(by Peter Hirtle)
Of all the absurdities associated with the Authors Guild suit against Google over the Google Books Project, perhaps the greatest was the Guild’s efforts to make it a class action, with the 8,000 members of the Guild speaking for all authors everywhere in the world. Most academic authors realize that providing a keyword index to all published literature can only aid scholarship. At the same time, by making it easier to identify works that might be of interest, Google Books can only increase readership and sales of the original works. Yet at the time of the lawsuit, there was no organization that could speak for authors motivated by concerns that were not solely commercial.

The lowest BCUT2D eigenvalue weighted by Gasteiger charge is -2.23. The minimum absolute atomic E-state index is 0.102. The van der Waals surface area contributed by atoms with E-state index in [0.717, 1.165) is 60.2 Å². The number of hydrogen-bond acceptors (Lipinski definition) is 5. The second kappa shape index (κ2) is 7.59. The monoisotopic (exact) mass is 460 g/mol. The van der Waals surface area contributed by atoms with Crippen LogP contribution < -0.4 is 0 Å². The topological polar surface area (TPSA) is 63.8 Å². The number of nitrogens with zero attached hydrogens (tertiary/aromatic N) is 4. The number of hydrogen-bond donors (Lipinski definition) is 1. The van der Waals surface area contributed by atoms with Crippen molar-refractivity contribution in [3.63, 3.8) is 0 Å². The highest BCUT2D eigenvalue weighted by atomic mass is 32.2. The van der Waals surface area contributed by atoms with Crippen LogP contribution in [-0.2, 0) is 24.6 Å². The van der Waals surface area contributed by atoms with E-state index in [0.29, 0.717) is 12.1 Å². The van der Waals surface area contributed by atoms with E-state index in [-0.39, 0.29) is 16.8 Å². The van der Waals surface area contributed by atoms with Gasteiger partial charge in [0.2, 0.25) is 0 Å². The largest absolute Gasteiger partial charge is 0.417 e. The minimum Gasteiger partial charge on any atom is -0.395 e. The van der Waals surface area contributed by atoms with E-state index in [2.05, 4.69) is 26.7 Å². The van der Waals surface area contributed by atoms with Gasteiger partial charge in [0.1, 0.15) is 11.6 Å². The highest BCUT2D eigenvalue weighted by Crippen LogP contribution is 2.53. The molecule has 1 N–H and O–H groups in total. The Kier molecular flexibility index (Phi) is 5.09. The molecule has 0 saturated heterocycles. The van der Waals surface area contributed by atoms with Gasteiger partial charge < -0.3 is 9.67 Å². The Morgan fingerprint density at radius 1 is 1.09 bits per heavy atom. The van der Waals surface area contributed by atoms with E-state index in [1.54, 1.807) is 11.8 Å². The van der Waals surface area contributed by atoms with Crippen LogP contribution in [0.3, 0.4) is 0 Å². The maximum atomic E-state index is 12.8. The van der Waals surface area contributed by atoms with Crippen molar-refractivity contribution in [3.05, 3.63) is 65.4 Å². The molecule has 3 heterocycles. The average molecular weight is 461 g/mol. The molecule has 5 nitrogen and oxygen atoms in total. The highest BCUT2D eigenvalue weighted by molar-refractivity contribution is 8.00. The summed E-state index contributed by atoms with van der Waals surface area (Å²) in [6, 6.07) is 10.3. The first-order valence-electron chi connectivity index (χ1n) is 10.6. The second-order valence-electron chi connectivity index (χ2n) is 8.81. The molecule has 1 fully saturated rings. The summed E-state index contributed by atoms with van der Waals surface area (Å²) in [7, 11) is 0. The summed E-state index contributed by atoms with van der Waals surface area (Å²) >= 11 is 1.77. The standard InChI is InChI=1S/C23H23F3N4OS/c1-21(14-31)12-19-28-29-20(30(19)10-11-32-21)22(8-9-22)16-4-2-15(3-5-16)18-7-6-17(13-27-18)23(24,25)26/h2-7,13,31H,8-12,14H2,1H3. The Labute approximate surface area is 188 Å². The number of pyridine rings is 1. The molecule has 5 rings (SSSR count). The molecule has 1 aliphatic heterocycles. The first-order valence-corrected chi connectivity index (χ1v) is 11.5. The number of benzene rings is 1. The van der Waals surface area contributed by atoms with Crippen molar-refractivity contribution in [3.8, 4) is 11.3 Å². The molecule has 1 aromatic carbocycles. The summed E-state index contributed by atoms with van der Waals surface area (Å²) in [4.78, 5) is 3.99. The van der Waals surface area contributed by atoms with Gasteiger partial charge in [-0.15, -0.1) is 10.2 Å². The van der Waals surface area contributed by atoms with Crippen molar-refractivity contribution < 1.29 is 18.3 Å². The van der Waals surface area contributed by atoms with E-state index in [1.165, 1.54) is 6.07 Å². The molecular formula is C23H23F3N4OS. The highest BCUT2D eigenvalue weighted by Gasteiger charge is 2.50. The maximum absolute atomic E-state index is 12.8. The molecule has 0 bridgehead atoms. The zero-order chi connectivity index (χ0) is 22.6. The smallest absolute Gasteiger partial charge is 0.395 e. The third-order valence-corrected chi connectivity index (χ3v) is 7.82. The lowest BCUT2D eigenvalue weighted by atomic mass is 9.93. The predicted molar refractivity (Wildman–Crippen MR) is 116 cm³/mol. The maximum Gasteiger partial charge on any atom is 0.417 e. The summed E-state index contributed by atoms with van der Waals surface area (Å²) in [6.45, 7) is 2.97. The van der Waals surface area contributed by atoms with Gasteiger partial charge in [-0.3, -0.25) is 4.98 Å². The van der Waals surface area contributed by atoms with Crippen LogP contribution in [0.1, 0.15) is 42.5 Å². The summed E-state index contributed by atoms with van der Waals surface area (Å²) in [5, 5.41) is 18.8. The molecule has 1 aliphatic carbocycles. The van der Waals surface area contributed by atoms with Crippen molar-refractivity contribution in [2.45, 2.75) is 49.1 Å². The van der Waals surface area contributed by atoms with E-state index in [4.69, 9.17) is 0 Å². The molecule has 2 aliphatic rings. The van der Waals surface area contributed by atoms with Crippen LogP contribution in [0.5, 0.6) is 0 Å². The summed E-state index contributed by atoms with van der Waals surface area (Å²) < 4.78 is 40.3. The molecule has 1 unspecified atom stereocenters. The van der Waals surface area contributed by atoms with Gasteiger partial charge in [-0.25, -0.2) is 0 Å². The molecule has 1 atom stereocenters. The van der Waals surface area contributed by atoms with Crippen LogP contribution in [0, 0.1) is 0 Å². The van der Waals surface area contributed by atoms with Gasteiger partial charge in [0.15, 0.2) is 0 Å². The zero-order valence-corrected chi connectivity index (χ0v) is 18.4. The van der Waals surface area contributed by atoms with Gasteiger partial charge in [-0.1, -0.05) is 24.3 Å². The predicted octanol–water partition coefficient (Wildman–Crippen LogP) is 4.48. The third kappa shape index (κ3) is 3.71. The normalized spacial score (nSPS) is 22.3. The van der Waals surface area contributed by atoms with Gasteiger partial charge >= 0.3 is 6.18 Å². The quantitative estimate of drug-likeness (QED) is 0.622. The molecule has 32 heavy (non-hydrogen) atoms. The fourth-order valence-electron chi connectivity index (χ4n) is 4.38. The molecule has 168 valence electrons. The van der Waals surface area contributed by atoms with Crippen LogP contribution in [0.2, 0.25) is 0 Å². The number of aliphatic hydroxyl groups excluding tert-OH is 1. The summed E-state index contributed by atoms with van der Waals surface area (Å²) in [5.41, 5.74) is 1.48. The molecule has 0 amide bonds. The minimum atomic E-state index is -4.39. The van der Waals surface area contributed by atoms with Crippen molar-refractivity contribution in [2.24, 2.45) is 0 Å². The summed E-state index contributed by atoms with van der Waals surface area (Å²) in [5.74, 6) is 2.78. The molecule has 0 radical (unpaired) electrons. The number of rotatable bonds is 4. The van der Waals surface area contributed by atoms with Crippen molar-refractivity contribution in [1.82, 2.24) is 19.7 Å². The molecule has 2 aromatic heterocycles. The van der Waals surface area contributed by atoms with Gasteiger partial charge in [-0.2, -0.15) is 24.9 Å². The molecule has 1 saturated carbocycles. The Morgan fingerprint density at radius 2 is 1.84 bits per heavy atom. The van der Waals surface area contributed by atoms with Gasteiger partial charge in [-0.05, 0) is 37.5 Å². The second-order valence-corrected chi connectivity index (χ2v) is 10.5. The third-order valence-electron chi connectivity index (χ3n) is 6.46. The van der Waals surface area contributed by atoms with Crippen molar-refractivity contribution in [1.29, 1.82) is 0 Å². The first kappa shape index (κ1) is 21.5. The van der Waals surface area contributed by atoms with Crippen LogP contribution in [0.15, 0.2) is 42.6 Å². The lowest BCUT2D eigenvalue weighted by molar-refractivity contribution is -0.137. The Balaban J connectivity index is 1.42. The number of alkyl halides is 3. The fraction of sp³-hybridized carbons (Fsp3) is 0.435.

Now there is. On 21 May, the Authors Alliance was formally launched in San Francisco. The Alliance is the brainchild of Pamela Samuelson, one of the foremost copyright experts in the country and an active voice in the Google Books cases. The Alliance recognizes that the primary motivation for most authors, including many academic authors, is to be read. Digital network technologies present unprecedented opportunities for the creation and distribution of creative works for the public good. Alliance members are not opposed to authors making money from their works; most of the members of its Advisory Board publish with trade publishers and have works that can only be purchased. But they recognize that there are some educational uses (including indexing) that do not need to be monetized. The Alliance will be a voice for moderation.